Ode

Definition of Ode

An ode is a form of poetry such as sonnet or elegy, etc. Ode is a literary technique that is lyrical in nature, but not very lengthy. You have often read odes in which poets praise people, natural scenes, and abstract ideas. Ode is derived from a Greek word aeidein, which means to chant or sing. It is highly solemn and serious in its tone and subject matter, and usually is used with elaborate patterns of stanzas. However, the tone is often formal. A salient feature of ode is its uniform metrical feet, but poets generally do not strictly follow this rule though use highly elevated theme.

Type of Odes

Odes are of three types, including:

Pindar Ode

This ode was named after an ancient Greek poet, Pindar, who began writing choral poems that were meant to be sung at public events. It contains three triads; strophe, antistrophe and final stanza as epode, with irregular rhyme patterns and lengths of lines.

Horatian Ode

The name of this ode was taken from a Latin poet, Horace. Unlike heroic odes of Pindar, Horatian ode is informal, meditative and intimate. These odes dwelled upon interesting subject matters that were simple and gave pleasure to senses. Since Horatian odes are informal in tone, they are devoid of any strict rules.

Irregular Ode

This type of ode is without any formal rhyme scheme and structure such as Pindaric ode. Hence, the poet has great freedom and flexibility to try any types of concepts and moods. William Wordsworth and John Keats were such poets who extensively wrote irregular odes, taking advantage of this form.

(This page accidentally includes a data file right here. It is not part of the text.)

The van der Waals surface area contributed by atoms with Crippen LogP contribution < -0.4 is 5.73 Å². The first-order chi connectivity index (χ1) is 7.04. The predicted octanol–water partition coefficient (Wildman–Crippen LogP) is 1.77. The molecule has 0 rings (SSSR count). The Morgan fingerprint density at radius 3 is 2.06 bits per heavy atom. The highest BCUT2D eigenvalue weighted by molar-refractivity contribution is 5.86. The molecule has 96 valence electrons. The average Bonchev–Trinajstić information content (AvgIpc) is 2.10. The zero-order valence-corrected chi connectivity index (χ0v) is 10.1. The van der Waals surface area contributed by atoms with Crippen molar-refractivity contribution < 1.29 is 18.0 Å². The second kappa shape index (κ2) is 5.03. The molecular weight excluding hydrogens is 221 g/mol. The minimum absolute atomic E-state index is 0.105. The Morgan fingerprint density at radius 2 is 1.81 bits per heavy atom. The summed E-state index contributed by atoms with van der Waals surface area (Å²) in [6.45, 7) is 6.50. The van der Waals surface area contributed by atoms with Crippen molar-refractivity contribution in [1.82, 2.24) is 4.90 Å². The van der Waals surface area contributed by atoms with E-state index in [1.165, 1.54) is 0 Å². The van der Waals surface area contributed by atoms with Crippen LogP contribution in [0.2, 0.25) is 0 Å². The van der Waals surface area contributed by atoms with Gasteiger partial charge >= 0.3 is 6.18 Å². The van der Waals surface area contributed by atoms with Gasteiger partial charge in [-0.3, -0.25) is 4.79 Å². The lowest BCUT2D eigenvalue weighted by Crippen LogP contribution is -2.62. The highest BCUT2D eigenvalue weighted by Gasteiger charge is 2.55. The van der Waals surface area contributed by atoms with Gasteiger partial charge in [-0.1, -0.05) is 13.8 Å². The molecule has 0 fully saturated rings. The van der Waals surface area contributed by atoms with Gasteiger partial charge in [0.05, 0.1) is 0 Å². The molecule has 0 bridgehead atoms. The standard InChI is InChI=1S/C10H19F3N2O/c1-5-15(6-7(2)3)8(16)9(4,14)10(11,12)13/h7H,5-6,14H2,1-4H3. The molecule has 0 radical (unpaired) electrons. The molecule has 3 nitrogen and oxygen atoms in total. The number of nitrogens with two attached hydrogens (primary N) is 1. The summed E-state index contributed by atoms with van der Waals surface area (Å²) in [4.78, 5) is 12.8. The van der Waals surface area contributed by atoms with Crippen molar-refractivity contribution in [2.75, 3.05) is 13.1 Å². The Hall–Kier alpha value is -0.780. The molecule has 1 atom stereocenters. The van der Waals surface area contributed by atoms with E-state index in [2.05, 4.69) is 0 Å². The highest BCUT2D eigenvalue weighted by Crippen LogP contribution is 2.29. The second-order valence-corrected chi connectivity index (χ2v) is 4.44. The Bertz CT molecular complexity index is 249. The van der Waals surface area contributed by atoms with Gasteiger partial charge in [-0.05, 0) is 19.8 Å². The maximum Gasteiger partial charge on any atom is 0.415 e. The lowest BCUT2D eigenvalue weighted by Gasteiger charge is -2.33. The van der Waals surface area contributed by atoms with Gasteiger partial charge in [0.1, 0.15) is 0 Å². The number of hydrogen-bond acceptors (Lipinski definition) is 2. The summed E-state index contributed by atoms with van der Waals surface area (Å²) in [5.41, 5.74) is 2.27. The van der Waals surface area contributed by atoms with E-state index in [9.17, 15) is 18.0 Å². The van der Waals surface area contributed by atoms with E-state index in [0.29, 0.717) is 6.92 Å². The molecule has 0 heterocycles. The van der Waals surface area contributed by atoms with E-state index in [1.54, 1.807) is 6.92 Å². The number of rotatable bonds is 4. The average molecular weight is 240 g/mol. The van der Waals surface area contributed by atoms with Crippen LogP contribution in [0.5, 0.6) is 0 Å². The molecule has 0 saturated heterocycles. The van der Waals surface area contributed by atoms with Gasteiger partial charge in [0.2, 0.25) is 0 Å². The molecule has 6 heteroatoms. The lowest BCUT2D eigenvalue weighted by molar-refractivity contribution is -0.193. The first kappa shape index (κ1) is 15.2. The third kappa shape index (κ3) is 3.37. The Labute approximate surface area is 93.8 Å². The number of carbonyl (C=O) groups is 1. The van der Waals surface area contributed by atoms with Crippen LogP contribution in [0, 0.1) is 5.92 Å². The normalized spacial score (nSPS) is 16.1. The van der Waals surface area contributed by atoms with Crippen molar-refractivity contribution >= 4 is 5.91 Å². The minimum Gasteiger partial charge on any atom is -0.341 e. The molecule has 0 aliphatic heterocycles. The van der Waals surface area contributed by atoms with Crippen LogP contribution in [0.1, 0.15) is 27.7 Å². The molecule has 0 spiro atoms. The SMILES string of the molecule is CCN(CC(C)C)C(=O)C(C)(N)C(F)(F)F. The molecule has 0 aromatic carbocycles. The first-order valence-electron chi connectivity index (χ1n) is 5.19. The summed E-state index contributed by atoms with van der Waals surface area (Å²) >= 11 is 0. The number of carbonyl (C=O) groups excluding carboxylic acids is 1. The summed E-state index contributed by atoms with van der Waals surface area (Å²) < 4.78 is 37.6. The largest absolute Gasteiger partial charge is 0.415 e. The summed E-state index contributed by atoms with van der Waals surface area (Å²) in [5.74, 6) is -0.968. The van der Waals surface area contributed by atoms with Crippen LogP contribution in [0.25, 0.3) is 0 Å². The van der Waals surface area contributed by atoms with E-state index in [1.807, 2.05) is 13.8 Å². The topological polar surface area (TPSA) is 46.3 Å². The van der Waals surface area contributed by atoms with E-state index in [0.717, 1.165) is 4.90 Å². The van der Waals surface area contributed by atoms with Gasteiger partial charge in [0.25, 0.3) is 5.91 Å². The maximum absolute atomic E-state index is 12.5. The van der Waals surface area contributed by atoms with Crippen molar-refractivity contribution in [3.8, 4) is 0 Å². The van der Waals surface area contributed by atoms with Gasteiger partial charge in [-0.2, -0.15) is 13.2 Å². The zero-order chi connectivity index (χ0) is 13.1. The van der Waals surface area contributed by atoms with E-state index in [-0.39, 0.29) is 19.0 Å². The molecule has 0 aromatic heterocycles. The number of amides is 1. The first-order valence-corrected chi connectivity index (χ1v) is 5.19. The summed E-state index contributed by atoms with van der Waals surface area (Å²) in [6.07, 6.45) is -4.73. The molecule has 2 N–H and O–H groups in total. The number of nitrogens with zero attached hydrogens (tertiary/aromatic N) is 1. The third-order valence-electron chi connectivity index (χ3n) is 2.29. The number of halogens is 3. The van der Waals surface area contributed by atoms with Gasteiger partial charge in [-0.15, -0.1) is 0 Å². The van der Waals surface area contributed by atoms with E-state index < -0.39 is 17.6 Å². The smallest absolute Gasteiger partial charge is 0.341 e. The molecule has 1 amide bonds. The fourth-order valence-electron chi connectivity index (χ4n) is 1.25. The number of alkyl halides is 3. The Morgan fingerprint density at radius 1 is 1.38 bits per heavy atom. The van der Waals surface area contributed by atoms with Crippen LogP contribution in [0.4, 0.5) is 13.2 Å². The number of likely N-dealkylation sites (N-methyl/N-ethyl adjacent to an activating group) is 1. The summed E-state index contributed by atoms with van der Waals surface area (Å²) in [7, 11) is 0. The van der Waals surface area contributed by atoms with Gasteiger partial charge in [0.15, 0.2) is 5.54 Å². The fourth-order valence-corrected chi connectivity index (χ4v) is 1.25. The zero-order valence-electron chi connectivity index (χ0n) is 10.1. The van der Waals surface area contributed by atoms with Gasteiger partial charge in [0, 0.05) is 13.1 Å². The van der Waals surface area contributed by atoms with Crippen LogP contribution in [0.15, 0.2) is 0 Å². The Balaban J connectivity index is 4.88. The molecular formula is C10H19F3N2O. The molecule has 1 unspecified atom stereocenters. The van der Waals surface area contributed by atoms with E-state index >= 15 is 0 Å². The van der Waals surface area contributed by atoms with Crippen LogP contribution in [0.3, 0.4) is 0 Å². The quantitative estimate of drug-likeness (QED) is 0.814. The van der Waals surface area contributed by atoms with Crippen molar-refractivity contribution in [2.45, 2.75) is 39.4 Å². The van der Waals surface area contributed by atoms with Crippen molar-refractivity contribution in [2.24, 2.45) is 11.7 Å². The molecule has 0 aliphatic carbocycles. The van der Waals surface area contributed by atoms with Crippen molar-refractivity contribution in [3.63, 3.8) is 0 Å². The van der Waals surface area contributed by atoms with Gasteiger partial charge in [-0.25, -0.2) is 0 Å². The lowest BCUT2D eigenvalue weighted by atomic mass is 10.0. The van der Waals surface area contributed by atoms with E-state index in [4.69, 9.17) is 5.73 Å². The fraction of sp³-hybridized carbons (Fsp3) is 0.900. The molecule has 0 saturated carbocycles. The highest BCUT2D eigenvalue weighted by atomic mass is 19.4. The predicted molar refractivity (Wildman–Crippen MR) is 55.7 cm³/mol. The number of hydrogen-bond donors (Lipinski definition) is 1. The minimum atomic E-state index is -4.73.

Examples of Ode from Literature

Many famous poets like John Keats, Percy Bysshe Shelley, Thomas Gray, S.T Coleridge, William Wordsworth and Edmund Spencer, etc. have written popular odes in their writing career, some of the extracts from these odes are given below as examples.

Example 1

There was a time when meadow, grove, and stream,
The earth, and every common sight
To me did seem
Apparelled in celestial light,
The glory and the freshness of a dream.
It is not now as it hath been of yore;–

(Ode on Intimations of Immortality from Recollections of Early Childhood by William Wordsworth)

These lines are taken from “Ode on Intimations of Immortality from Recollections of Early Childhood” by William Wordsworth. This is a perfect example of an English Pindaric ode. Just observe the use of different types of meters in each stanza, which have made it easier to read, and made flexible with simple rhyme scheme of ababac.

Example 2

Row after row with strict impunity
The headstones yield their names to the element,
The wind whirrs without recollection;
In the riven troughs the splayed leaves
Pile up, of nature the casual sacramen
To the seasonal eternity of death…

(Ode to the Confederate Dead by Allen Tate)

These lines are taken from “Ode to the Confederate Dead” by Allen Tate. This is an example of Horatian ode, which presents a consistent rhyme scheme. It has no division into triads like Pindar ode, but is less ceremonious, less formal, more tranquil, and better suited for reading. The purpose of using this type of ode is to give vent to pent-up feelings.

Example 3

Scatter, as from an unextinguish’d hearth
Ashes and sparks, my words among mankind!
Be through my lips to unawaken’d earth
The trumpet of a prophecy! O Wind,
If Winter comes, can Spring be far behind?

(Ode to the West Wind by Percy Bysshe Shelley)

These lines are taken from “Ode to the West Wind” by Percy Bysshe Shelley. This presents an example of irregular ode that employs neither three parts, nor four line stanzas like a Horatian ode. Nevertheless, each stanza of ode is distinct from the other stanzas in rhyme scheme, pattern and length.

Function of Ode

Ode is a form of lyrical poetry in which poets use a certain metrical pattern, rhyme scheme and can express their noble and lofty sentiments in serious and sometimes satirical tone. Since the themes of odes are inspiring and lofty that bears significance, therefore have universal appeal. Also, by using sublime and exceptional style, poets endeavor to compose grand and elevated types of odes. Sometimes odes may be humorous, but they are always thoughtful, intended to explore important themes and observations related to human relations, emotions and senses.

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